Alcoholism

Research output: Chapter in Book/Report/Conference proceedingChapter

Abstract

The use of alcohol is woven into our culture in a most complex fashion. The majority of adults in the United States consume alcohol, yet alcohol also causes nearly 100,000 deaths per year and cost the society $223.5 billion in 2006 alone. Harm from alcohol can occur in a number of ways. First, if alcohol is consumed above a certain threshold, on the order of one drink/day for a woman or two drinks/day for a man, medical consequences, e.g. hypertension, cirrhosis, or depression, can occur over time. Second, if alcohol is consumed to the point of intoxication and impairment, the risk of domestic violence and child abuse, motor vehicle accidents, criminal behavior, and problems at work or school are greatly increased. Third, in susceptible individuals, alcohol use leads to the development of a true addiction to alcohol-alcoholism. Alcoholism is characterized by loss of control over alcohol use, compulsive use, and the development of physical dependence. The negative consequences of alcoholism are generally severe. Alcoholism, or alcohol dependence, was first suggested to be a disease in the 1780s but only recognized as such by the American Medical Association in 1958. The diagnostic criteria for alcoholism have shifted somewhat over time but the core elements of loss of control, compulsive use despite adverse consequences, and physical dependence remain. Alcoholism is a common disorder with a lifetime prevalence of 20% in men and 10-15% in women (1). The etiology of alcoholism involves biopsychosocial components with an estimated 50% of risk coming from genetics. Alcoholism and unhealthy alcohol use are under-recognized by clinicians though a variety of medical symptoms and laboratory findings or positive answers to simple questions should alert the clinician to alcohol-related problems. Alcoholism should be viewed as a chronic disease; individuals are not "cured". However, alcoholism is a treatable disorder and many patients achieve long-term sobriety or greatly reduce their use of alcohol. Treatments for alcoholism include a variety of psychosocial techniques such as brief intervention, relapse-prevention therapy, and traditional residential programs. Alcoholics Anonymous is a self-help organization that has helped many alcoholics. Recently, medications that target neurobiological factors involved in relapse have become available-naltrexone and acamprosate. The evolving treatment of alcoholism includes an integration of psychosocial interventions with medication coupled with awareness that treatment requires long-term management.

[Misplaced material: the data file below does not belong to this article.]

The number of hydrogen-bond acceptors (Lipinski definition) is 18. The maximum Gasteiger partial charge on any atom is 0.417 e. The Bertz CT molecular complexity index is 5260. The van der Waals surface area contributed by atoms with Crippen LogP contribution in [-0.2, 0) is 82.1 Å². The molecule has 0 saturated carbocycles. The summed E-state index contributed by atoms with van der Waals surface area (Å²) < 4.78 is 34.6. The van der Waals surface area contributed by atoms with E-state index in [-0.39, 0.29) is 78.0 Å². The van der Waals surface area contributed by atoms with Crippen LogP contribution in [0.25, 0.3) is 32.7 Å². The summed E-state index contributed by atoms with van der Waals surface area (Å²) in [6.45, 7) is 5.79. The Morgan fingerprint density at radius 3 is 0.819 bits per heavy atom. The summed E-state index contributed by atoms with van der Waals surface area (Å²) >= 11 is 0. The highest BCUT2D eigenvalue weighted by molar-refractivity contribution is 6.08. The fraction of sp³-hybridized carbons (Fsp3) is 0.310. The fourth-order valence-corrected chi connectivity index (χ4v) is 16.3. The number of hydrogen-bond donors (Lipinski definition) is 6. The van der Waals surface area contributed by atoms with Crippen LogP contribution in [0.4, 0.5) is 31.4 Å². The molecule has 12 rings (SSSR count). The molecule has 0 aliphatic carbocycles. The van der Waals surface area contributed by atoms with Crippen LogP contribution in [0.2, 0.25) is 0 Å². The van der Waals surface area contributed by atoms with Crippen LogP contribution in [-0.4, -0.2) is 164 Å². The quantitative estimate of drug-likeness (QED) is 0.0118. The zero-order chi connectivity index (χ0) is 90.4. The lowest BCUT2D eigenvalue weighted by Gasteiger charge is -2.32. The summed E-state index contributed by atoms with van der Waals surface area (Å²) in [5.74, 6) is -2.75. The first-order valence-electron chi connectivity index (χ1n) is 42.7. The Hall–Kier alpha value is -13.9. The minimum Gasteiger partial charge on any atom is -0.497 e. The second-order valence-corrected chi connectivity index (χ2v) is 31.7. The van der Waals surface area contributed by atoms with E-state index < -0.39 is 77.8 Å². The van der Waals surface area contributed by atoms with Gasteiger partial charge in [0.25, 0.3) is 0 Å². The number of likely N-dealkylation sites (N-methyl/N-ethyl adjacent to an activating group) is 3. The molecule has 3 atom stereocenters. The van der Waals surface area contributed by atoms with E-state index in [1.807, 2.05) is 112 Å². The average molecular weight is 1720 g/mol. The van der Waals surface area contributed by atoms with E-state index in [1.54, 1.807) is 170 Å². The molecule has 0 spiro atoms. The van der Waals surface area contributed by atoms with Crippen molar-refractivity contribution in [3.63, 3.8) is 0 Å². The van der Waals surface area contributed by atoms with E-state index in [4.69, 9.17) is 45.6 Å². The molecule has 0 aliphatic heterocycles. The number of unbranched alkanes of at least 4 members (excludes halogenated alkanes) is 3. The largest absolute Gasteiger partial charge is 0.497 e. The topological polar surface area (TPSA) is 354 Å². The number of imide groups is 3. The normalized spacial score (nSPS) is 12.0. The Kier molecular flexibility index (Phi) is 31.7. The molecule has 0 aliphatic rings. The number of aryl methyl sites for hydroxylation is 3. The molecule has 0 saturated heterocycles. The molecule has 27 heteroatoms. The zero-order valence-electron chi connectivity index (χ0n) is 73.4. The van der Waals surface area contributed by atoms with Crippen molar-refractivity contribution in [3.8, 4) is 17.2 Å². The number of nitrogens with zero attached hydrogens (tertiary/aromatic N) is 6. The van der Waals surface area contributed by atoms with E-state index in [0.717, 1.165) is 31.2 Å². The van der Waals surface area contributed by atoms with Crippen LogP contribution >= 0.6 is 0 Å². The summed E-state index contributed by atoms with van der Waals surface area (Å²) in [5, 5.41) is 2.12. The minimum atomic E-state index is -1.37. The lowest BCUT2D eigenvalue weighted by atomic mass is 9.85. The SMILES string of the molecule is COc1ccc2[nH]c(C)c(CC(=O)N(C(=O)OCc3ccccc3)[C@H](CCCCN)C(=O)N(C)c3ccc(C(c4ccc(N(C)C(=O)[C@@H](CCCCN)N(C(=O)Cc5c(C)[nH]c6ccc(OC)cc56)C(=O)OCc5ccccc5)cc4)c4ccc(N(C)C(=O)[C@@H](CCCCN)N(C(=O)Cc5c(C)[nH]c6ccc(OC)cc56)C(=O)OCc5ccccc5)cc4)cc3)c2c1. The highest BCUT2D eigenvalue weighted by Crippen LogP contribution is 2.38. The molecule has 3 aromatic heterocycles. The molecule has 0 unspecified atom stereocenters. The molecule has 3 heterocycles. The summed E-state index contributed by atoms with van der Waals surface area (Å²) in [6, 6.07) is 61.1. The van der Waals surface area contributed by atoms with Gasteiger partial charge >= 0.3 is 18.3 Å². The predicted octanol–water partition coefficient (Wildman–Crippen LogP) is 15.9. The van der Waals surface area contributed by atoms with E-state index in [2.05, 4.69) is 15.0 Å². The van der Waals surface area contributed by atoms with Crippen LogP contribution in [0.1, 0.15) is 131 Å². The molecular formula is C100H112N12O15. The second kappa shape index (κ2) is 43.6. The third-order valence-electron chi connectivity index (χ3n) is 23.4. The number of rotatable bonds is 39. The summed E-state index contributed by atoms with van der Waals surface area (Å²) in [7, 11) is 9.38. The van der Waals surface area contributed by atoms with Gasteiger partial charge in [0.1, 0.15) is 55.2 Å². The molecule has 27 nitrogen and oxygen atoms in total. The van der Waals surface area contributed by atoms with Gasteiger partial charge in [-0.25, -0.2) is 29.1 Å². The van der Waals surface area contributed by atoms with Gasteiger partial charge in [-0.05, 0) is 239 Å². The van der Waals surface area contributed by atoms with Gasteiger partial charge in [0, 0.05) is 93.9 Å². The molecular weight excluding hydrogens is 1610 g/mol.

Original languageEnglish (US)
Title of host publicationThe Medical Basis of Psychiatry
Subtitle of host publicationFourth Edition
PublisherSpringer New York
Pages247-269
Number of pages23
ISBN (Electronic)9781493925285
ISBN (Print)9781493925278
DOIs
StatePublished - Jan 1 2016

Keywords

  • Acamprosate
  • Alcohol abuse
  • Alcohol dependence
  • Brief intervention
  • Diagnosis
  • Genetics
  • Naltrexone
  • Treatment

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